Cozumel is a fabulous place for having fun with your kids. First of all, it’s one of the safest vacation destinations in the world. Violent crime is almost unheard of on this tiny, friendly island, quite unlike some other destinations in Mexico and the U.S.
Secondly, Cozumel offers such a variety of activities–from fun in the sun activities to explorations of the ocean, the jungle and , last but not least, the culture. So, if you’re considering a vacation in Cozumel and wondering whether to bring the kids along, our advice is: Do It!
TIP: Vacation Rentals are perfect for family vacations here. Picky eaters can snack from the fridge. And there’s plenty of room for children to roam safely around the grounds and from room to room. Reliable babysitters are very inexpensive & daily maid service cleans up for you!
Here’s some ideas on fun stuff you can enjoy with your family. We’ve divided up our suggestion into age appropriate categories. For other ideas and more details, also check Things to Do Index for More Ideas and Details.
Cozumel is one of the top 5 dive destinations in the world and boasts spectacular coral reefs full of sea life. There’s plenty of close-to-shore snorkeling too, making Cozumel a great place to introduce children to the beauties of the undersea world.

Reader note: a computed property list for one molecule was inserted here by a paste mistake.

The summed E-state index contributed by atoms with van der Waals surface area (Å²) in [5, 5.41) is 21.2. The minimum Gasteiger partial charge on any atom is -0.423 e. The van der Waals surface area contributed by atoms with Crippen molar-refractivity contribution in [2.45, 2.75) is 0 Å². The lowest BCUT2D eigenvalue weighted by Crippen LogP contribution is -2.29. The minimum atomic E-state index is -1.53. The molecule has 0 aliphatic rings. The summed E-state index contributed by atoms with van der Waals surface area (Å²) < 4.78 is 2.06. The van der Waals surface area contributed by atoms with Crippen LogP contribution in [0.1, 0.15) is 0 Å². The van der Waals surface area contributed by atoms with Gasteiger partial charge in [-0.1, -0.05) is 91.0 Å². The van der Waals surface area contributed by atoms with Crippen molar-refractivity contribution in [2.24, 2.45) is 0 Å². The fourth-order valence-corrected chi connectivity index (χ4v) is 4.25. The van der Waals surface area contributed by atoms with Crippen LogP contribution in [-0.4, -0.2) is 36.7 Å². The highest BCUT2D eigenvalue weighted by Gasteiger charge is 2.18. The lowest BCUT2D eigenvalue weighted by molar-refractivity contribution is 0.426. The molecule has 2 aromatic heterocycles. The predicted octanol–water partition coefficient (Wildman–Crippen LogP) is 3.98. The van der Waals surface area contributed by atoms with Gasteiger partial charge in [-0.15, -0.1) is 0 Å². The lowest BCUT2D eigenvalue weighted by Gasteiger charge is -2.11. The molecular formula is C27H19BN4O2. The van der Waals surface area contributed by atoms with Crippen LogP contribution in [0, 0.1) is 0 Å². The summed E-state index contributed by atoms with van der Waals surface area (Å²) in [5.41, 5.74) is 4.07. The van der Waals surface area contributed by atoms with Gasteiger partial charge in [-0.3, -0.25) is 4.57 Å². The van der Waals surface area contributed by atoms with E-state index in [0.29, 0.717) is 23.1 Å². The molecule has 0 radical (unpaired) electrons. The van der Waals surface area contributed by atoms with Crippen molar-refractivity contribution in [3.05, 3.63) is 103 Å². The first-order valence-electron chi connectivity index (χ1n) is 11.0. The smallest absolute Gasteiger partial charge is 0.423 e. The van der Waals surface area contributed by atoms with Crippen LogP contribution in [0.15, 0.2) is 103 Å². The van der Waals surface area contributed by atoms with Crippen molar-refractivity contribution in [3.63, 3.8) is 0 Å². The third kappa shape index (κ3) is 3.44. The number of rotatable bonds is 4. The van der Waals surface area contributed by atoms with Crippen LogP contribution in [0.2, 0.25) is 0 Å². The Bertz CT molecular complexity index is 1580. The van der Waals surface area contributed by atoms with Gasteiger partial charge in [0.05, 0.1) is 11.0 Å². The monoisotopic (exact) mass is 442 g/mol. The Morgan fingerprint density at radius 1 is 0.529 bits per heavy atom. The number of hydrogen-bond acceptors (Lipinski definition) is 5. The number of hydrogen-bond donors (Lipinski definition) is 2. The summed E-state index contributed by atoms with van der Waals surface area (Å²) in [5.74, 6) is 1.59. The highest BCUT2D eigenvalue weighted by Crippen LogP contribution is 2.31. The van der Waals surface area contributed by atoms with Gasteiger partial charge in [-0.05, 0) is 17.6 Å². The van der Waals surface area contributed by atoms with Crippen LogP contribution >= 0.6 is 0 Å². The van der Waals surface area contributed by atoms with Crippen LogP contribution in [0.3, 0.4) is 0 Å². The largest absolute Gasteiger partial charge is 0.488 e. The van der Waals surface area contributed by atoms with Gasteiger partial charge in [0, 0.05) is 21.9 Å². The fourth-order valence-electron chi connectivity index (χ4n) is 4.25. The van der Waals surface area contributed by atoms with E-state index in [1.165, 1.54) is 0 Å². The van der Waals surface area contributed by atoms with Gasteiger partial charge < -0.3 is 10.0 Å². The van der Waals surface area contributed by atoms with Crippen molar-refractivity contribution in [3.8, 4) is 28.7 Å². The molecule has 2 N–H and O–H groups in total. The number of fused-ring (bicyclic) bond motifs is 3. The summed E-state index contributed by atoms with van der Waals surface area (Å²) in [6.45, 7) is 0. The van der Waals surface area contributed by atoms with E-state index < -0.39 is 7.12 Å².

Best choices for snorkelers include the Money Bar, good shore snorkeling, easy in/out access. Nice bar for you, too and the food is good family fare including burgers and fajitas.
The East side of the island also offers many opportunities to enjoy and discover the seashore and the ocean. Deserted except for a few ramshackle but pleasant restaurant/bars, the “other side of the island” faces the open Caribbean.
The prevailing easterly winds mean this side of the island is wilder than the sheltered west side with its reefs. You’ll find beautiful white-sand beaches and crashing surf here as well as blowholes, tide pools and exposed coral shelves cut into arches by the sea action.
Chen Rio beach with it’s knee-deep, close-to-shore tide pools is a particularly good choice for younger kids. Explore the rock caves. Riptides and powerful undercurrents make this side of the island best for playing in the shallows. Do NOT swim out.
Exploring the Ocean with Kids Summary
West Side of the island
Chankanaab National Park Admission $21 US for adults & $14 for kids ages 4-12. This is the best place for a swim with the dolphins (or manatees) activity and you can sign up for this in advance or at the park. The park hours are Monday-Saturday from 8am-4:30pm
The Money Bar– -snorkeling for adults and older kids. Located about a mile north of Chankannab.
Far South Beaches like San Francisco or Playa Palancar–soft, sand beaches and gentle waves here are good for swimming and splashing in the light surf.
Punta Sur National Park– $14 per adult & $8 for kids (ages 4-12). Climb a cool lighthouse, snorkel, feed the croc’s, and bird watch on a pontoon boat in Columbia Lagoon. More on this under Jungle Explorations on Page 2 of this article. The park hours are Monday-Saturday from 9am-4pm.